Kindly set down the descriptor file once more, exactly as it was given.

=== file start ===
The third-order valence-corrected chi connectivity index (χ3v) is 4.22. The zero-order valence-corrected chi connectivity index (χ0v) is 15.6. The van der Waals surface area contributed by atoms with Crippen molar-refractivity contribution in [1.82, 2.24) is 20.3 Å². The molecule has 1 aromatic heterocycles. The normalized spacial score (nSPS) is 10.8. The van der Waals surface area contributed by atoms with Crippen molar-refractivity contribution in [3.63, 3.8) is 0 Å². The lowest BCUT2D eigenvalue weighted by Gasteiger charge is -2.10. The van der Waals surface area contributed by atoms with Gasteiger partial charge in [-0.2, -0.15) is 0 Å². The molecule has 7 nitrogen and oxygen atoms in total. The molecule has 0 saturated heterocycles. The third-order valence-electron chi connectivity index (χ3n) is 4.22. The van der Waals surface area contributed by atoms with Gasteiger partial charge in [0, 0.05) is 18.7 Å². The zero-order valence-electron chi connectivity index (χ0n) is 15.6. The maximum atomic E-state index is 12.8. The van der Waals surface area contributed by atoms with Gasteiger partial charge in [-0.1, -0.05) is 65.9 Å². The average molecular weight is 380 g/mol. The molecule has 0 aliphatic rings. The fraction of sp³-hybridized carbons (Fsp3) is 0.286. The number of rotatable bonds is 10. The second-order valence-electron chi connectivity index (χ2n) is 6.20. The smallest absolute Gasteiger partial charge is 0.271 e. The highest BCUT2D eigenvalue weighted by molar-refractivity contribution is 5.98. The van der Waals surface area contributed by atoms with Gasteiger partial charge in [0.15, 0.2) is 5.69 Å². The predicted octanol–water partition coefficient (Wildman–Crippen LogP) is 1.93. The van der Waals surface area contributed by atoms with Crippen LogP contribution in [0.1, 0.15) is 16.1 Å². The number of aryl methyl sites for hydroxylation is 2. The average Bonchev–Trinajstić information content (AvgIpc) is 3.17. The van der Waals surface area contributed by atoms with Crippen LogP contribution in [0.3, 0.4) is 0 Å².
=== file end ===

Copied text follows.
The third-order valence-corrected chi connectivity index (χ3v) is 4.22. The zero-order valence-corrected chi connectivity index (χ0v) is 15.6. The van der Waals surface area contributed by atoms with Crippen molar-refractivity contribution in [1.82, 2.24) is 20.3 Å². The molecule has 1 aromatic heterocycles. The normalized spacial score (nSPS) is 10.8. The van der Waals surface area contributed by atoms with Crippen molar-refractivity contribution in [3.63, 3.8) is 0 Å². The lowest BCUT2D eigenvalue weighted by Gasteiger charge is -2.10. The van der Waals surface area contributed by atoms with Gasteiger partial charge in [-0.2, -0.15) is 0 Å². The molecule has 7 nitrogen and oxygen atoms in total. The molecule has 0 saturated heterocycles. The third-order valence-electron chi connectivity index (χ3n) is 4.22. The van der Waals surface area contributed by atoms with Gasteiger partial charge in [0, 0.05) is 18.7 Å². The zero-order valence-electron chi connectivity index (χ0n) is 15.6. The maximum atomic E-state index is 12.8. The van der Waals surface area contributed by atoms with Gasteiger partial charge in [-0.1, -0.05) is 65.9 Å². The average molecular weight is 380 g/mol. The molecule has 0 aliphatic rings. The fraction of sp³-hybridized carbons (Fsp3) is 0.286. The number of rotatable bonds is 10. The second-order valence-electron chi connectivity index (χ2n) is 6.20. The smallest absolute Gasteiger partial charge is 0.271 e. The highest BCUT2D eigenvalue weighted by molar-refractivity contribution is 5.98. The van der Waals surface area contributed by atoms with Gasteiger partial charge in [0.15, 0.2) is 5.69 Å². The predicted octanol–water partition coefficient (Wildman–Crippen LogP) is 1.93. The van der Waals surface area contributed by atoms with Crippen LogP contribution in [0.1, 0.15) is 16.1 Å². The number of aryl methyl sites for hydroxylation is 2. The average Bonchev–Trinajstić information content (AvgIpc) is 3.17. The van der Waals surface area contributed by atoms with Crippen LogP contribution in [0.3, 0.4) is 0 Å².